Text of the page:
Kailey, a young Chihuahua, arrived at the Agoura Animal Care Center from Downey with a fractured pelvis and a dislocated hip. The assumption was that she was hit by a car. The dog was unable to walk, and an examination revealed she had an infection. She was hospitalized for two days.
Her veterinary service, including surgery to repair her injuries, was paid for with funding from Healthcare for Homeless Animals. When she was released from the hospital, she went to a foster home to be cared for by one of the animal care center’s volunteers.
HHA funded a course of physical therapy for Kailey so she could regain the ability to walk properly. She has since been adopted and enjoys running along the beach and taking road trips with her new family.
Skittles came from a hoarding situation where animal control officers confiscated over 80 dogs. He was born with a deformity wherein muscles and ligaments in his legs were short and tight, so to get around he scooted in a seal-like position. When the dogs were taken in, he made his way to the animal control officer, wagging his tail and making eye contact.
Skittles was taken to the care center in Agoura, where HHA paid for surgery to correct his deformity as well as follow up physical therapy. He was adopted into a home where he has other dogs to play with.
Founded in 1996, Healthcare for Homeless Animals is a volunteer based, nonprofit that funds the medical care of homeless animals at the Agoura Animal Care Center. When an animal is brought into the center, its healthcare needs are evaluated, and if it has medical problems beyond what the county can treat, HHA will get involved.
Home- less animals, whether cats, dogs, horses, reptiles, birds, rodents or livestock, are turned in to the animal care center every day. Many of the animals have never had veterinary care or have been neglected or abused.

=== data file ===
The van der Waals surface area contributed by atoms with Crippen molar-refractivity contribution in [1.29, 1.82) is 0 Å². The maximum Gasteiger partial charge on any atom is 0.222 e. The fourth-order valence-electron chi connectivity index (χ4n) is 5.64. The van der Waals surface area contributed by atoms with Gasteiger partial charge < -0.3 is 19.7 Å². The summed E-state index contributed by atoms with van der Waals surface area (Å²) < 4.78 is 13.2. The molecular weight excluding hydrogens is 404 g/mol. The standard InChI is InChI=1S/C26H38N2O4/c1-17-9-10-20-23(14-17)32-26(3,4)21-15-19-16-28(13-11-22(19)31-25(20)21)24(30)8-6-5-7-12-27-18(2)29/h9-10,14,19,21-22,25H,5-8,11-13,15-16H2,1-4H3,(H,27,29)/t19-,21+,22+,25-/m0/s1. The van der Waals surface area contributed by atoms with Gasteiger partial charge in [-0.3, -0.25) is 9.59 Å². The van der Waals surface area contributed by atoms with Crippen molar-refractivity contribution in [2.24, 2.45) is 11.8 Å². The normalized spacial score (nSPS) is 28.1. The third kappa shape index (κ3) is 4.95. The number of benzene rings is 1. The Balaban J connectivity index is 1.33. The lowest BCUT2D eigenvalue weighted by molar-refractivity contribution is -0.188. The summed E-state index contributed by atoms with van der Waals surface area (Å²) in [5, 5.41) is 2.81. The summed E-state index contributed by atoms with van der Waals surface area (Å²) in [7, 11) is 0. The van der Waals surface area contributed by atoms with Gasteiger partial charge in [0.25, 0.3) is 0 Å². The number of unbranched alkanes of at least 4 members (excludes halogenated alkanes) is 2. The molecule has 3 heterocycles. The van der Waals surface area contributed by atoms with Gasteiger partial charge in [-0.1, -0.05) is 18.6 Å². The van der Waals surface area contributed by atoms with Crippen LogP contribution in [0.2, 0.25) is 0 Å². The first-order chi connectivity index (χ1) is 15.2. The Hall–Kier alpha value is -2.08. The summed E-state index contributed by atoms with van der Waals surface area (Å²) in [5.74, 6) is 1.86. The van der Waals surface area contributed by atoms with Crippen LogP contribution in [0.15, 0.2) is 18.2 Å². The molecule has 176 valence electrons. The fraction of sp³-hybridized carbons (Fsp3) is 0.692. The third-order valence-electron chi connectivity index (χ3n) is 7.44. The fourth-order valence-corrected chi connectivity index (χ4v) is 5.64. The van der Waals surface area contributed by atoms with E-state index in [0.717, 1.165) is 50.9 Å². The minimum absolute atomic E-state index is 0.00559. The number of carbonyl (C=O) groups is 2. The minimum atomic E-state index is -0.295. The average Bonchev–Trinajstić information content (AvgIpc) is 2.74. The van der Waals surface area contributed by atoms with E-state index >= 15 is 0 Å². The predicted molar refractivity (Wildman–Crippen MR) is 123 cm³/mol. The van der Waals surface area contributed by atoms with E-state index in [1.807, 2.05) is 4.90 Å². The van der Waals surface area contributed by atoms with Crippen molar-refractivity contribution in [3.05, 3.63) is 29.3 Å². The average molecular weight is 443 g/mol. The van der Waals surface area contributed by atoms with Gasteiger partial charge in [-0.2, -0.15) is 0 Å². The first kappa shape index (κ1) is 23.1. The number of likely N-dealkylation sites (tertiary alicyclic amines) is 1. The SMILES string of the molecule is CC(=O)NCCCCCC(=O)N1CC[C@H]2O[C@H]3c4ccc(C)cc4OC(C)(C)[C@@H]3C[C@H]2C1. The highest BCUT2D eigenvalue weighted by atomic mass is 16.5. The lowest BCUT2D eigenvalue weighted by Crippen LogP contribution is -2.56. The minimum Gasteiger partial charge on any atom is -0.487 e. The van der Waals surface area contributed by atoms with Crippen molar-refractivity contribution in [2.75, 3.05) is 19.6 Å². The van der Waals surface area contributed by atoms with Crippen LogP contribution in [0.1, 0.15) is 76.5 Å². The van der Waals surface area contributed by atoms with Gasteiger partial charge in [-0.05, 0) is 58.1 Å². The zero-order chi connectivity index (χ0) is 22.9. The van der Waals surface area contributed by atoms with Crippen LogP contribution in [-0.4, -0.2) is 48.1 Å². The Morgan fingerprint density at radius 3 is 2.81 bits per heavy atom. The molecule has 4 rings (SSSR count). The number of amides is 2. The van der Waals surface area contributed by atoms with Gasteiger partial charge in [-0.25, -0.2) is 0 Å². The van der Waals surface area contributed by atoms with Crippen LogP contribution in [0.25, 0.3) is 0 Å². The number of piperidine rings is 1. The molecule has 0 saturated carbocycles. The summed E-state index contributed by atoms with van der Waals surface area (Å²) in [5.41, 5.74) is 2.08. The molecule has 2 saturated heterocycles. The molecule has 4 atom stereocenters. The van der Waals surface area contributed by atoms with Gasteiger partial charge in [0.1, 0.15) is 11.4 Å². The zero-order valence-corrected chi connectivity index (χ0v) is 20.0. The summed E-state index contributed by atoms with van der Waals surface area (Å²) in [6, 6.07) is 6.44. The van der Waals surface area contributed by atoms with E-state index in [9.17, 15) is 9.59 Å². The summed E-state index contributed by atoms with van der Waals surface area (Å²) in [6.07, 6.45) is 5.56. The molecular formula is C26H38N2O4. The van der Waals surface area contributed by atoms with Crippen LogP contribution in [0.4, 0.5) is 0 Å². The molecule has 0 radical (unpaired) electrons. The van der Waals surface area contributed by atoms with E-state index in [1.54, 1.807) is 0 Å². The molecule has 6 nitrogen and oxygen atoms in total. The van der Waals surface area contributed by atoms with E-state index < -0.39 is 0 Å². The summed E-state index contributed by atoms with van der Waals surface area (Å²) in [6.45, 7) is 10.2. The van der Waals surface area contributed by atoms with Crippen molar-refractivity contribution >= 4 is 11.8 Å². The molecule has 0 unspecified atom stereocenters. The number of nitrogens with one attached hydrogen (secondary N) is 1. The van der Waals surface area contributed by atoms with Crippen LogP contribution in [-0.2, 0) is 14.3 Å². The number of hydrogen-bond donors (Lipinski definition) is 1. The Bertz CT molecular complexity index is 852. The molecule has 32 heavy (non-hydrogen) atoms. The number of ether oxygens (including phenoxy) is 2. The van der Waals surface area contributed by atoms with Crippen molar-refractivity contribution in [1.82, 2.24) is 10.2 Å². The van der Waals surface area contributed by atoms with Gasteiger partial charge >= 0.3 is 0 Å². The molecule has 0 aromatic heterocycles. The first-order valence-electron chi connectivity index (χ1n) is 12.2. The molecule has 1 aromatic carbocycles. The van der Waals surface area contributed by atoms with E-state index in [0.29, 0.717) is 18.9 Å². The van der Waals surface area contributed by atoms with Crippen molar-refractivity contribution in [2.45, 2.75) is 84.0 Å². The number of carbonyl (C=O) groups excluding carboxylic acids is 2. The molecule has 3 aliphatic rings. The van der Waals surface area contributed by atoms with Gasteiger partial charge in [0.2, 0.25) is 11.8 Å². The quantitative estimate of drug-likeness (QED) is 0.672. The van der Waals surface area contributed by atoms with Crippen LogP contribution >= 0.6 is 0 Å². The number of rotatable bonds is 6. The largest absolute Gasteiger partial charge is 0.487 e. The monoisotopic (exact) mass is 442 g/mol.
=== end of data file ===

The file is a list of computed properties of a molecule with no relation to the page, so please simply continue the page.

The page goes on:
Before the HHA was founded, many such animals with treatable conditions were euthanized. The organization’s goal is to fund the medical care necessary to improve the health of homeless animals at the care center so they won’t need to be euthanized and can be adopted.
The HHA also has a senior wellness program, Forever Young, in which the needs of older animals are addressed.
Senior animals coming into the Agoura Animal Care Center are fully evaluated, giving them a second chance at finding a home. When hospice care is needed, volunteers take the animals into their homes and allow them to live the remainder of their lives with dignity. As a result of this program, the animal care center has one of the highest senior adoption rates in L.A. County.
HHA does not receive funding from local or federal sources, instead counting on donations from residents and businesses. The organization also hosts fundraisers throughout the year.
Healthcare for Homeless Animals will host its annual holiday boutique and cat cafe from 10 a.m. to 5 p.m. Sat., Nov. 23 at the Agoura Animal Care Center, 29525 Agoura Road. The boutique will feature one-of-a-kind craft items and kids’ activities.
Donations can be mailed to Healthcare for Homeless Animals, P.O. Box 401, Thousand Oaks, CA 94359 or visit www.healthcareforhomelessanimals.org.
Linda LeVine lives in Agoura Hills.